“He might as well have carved that on my heart,” Schock said. “The idea of looking at a 25-year-old unsolved homicide – and this one in particular – called to me.”
Schock proposed the story – of the crime, of Chandler, of the investigation and the aftermath – to his fall, 2003, documentary class. After first obtaining Chandler’s parents’ consent to pursue such a project, they worked on it together throughout the semester, with Schock and lead videographer Phil Blauw of the Hope staff continuing to collect material and edit the program through to the present.
“In the process we talked with those who served on and directed the original investigation, those who now carry the case as a part of their workload, some of those who taught Janet and knew a part of her, members of her family, and some who her murder affected,” Schock said.
The result is a documentary that is “as complete as we can make it now,” according to Schock. “There are still others we would have very much liked to have talked with.”
Schock would also one day like to include details about the crime being solved. It is with that hope that he and the students have stayed with the project, as painful as it has often been.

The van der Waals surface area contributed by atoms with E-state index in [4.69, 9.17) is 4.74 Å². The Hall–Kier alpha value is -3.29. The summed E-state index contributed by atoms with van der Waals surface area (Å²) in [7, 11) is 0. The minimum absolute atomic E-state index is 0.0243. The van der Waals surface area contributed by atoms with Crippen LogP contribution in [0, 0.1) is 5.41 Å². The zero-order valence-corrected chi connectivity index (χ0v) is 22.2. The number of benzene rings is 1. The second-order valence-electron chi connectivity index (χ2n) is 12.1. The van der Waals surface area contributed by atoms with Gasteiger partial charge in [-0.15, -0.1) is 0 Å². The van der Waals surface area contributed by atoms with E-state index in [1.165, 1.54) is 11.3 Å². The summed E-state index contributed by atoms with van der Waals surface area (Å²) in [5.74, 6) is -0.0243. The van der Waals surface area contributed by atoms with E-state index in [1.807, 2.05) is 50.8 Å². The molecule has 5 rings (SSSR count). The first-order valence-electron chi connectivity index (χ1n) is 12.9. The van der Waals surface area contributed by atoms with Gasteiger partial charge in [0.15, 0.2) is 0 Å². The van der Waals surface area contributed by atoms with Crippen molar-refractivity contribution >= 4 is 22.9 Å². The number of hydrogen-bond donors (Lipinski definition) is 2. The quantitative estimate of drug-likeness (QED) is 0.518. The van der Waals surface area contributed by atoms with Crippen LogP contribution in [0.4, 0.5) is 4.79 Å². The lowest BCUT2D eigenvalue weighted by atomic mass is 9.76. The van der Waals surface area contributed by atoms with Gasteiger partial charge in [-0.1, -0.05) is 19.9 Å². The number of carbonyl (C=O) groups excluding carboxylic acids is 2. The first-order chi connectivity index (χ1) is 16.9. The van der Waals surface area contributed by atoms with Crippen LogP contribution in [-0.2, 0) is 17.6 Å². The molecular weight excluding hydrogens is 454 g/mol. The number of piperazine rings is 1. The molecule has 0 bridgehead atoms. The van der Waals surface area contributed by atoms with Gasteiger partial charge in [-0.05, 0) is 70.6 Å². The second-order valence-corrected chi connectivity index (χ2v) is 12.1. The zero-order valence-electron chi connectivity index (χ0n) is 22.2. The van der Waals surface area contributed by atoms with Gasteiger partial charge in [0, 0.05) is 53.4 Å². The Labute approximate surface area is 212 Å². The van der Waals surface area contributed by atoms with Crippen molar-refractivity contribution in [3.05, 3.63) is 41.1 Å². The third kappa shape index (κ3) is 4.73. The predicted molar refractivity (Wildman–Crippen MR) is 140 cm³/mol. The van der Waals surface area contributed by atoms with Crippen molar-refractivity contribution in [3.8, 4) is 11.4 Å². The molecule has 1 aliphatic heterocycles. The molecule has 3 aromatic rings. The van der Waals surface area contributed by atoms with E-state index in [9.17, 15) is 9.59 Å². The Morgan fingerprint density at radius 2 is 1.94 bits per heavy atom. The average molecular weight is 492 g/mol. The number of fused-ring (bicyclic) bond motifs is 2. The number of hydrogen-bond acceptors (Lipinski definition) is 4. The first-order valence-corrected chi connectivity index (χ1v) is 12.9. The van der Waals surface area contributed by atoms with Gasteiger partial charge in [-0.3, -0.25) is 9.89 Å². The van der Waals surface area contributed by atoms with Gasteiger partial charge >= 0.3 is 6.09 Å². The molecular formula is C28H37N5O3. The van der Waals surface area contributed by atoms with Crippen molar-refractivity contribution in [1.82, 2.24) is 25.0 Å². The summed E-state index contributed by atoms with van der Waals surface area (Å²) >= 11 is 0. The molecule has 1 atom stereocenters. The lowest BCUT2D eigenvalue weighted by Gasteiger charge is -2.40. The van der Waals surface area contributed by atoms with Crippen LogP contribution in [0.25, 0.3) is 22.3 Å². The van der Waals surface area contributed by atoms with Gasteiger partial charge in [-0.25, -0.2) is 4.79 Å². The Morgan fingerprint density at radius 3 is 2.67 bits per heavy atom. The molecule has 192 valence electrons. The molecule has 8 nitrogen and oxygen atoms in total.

“Every time I talk with Mr. Chandler, it seems we wind up crying together,” Schock said. “On the other hand, police investigators have told me that they hope that the airing of this documentary will spark renewed interest in this case. Investigators that we’ve interviewed are optimistic that this homicide can be solved.”
“We’ve done this – whether people think it’s good or bad, appropriate or inappropriate – for Janet Chandler in the belief that her murder calls out for justice,” he said. “Somebody literally got away with murder. Anything we can do to further bringing the killer to justice is what we ought to do.”
The Hope communication students, all juniors, who participated in the documentary project included: Olim Alimov of Tajikistan; Tyler Basler of Auburn; Sarah Hartman of Richmond, Ind.; Wes Hollendonner of Akron, Ohio; Jonathan Johnson of Fremont; Amber Ross of Schiller Park, Ill.; Amy Schlusler of Lapeer; and Kyle Shepherd of Oak Forest, Ill.
The film generated enough interest that the Michigan State Police and the Holland Police Department launched a joint Cold Case team. Again, here’s Greg Olgers’ account:
Student Documentary Prompts Formation of “Cold Case” Team
Posted April 23, 2004
A Hope documentary class’s investigation of the unsolved abduction and murder of a student a quarter century before has played a role in prompting law enforcement to take a new look at the crime.